Class is the greatest weapon of the rich: It convinces us, through corridors of prestige and refinement, that the consolidation of wealth has value, that without it you cannot have culture or distinction, that it lives part and parcel with individuation, that a finer life is a better life. It is, IMHO, the best and most effective form of violence in a novel, as it punishes everyone it touches and generates drive for everyone who tastes it. We are always better off than someone—and someone is always better off than us. Class consciousness turns us against each other and weaponizes all our social instincts. And with that: please allow me to present this (naturally incomplete as it is personal) list of novels about class-conscious narrators, which I thought about a lot while writing my second novel, Fake Like Me (out in June, it follows a young painter who meddles in the lives of artists she believes to be more successful and secure).
The Secret History, Donna Tartt
I love this book about five students tempted to their doom by the appeal of ritually sacrificing their peers at a rich-kid-daycare New England college, but I do think Julian, the “esoteric” Greek professor who fuels their worst impulses, has not aged very well. He runs his tutorials from a white-painted room full of lace doilies, a teen girls’ shabby-chic bedroom by way of Target in 2001, and is the last person in the world to inspire a bacchanal—he’s old and frail, not some hot bull like they had in that one season of True Blood. However, you can breeze through the Julian bits and enjoy the rest of the book easily, as the draw of the collective is enough to make it hum along (scream, while being pushed off a cliff).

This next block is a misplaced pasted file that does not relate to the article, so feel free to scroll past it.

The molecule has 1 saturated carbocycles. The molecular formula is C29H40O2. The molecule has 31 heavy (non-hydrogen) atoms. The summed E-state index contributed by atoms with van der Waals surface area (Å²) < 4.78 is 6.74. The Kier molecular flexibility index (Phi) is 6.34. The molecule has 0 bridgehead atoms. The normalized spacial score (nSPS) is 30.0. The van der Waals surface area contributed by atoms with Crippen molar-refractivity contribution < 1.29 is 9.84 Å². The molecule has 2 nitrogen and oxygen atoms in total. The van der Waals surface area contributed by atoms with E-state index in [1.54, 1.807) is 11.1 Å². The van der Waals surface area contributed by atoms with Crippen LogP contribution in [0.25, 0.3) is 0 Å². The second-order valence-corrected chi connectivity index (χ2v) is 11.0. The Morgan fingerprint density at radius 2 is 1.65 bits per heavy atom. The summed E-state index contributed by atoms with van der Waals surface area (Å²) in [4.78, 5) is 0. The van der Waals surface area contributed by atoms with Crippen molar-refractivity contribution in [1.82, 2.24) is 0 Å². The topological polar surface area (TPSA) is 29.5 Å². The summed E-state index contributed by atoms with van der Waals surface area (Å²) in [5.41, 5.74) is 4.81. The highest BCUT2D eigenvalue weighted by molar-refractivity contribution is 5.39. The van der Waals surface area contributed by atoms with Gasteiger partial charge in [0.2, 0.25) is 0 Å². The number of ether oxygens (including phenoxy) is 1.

Pnin, Vladimir Nabokov
Timofey Pnin, a bald little professor who loves to show off his tanned shins, is Nabokov’s own avatar-as-fool, a Russian émigré trying to hold onto his dignity at a girls’ college in New England. Pnin’s English is terrible, he doesn’t understand the customs of his new country, everyone makes fun of him behind his back—but instead of seething, he sobs and bumbles. The violence is mostly social, except for one moment in a sink, which will make you cry for the rest of your life. The mystery here is about the narrator—who, exactly, is telling us these sweet weird sad little tales of this lonely man—and it ends in whatever the Russian word is for bittersweet.
Brideshead Revisited, Evelyn Waugh
Oh Bridey! Evelyn Waugh is a glass of champagne served in the summer grass by a sad, beautiful young man. He is the starch in a collar that will never get dirty, he is the feeling of removing a polished wingtip shoe after a very good party, he is a rhubarb-and-rosemary custard finished with a whiff of lemon zest, a lavender salt in a hot bath. This one, told by pleb Charles Ryder, recalls his friendship with the aristocratic Flyte family and exactly what happened at their ancestral pile of rocks, the eponymous Brideshead, and it is so tender and sad.
The Talented Mr. Ripley, Patricia Highsmith
No list of class-conscious narrators can forget Tom Ripley, who memorably used both an oar and an ashtray to bludgeon his victims, and got out of it at the end with the hilarious upper-class assumption that any man who gives away his jewelry must be headed for suicide. If you haven’t read this, consider yourself lucky. Spooky evenings of nose-in-book await you, after which you will wonder, for weeks, if it is truly that important to make new friends.
Rebecca, Daphne du Maurier